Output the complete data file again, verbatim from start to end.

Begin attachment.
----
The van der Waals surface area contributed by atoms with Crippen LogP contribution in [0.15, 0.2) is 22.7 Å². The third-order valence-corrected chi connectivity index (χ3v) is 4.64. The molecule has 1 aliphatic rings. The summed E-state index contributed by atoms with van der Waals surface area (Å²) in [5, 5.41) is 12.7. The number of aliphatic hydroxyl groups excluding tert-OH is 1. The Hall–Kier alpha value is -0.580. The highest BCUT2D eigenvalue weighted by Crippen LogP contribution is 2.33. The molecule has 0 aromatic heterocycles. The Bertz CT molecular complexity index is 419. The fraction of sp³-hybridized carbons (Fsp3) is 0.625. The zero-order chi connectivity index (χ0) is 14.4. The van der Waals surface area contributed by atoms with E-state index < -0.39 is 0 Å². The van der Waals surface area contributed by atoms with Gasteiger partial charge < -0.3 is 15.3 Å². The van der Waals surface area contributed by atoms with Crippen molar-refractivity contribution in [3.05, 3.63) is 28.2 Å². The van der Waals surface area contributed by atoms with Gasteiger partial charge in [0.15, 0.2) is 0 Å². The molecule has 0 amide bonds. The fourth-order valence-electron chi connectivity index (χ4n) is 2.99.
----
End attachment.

The van der Waals surface area contributed by atoms with Crippen LogP contribution in [0.15, 0.2) is 22.7 Å². The third-order valence-corrected chi connectivity index (χ3v) is 4.64. The molecule has 1 aliphatic rings. The summed E-state index contributed by atoms with van der Waals surface area (Å²) in [5, 5.41) is 12.7. The number of aliphatic hydroxyl groups excluding tert-OH is 1. The Hall–Kier alpha value is -0.580. The highest BCUT2D eigenvalue weighted by Crippen LogP contribution is 2.33. The molecule has 0 aromatic heterocycles. The Bertz CT molecular complexity index is 419. The fraction of sp³-hybridized carbons (Fsp3) is 0.625. The zero-order chi connectivity index (χ0) is 14.4. The van der Waals surface area contributed by atoms with E-state index < -0.39 is 0 Å². The van der Waals surface area contributed by atoms with Gasteiger partial charge < -0.3 is 15.3 Å². The van der Waals surface area contributed by atoms with Crippen molar-refractivity contribution in [3.05, 3.63) is 28.2 Å². The van der Waals surface area contributed by atoms with Gasteiger partial charge in [0.15, 0.2) is 0 Å². The molecule has 0 amide bonds. The fourth-order valence-electron chi connectivity index (χ4n) is 2.99.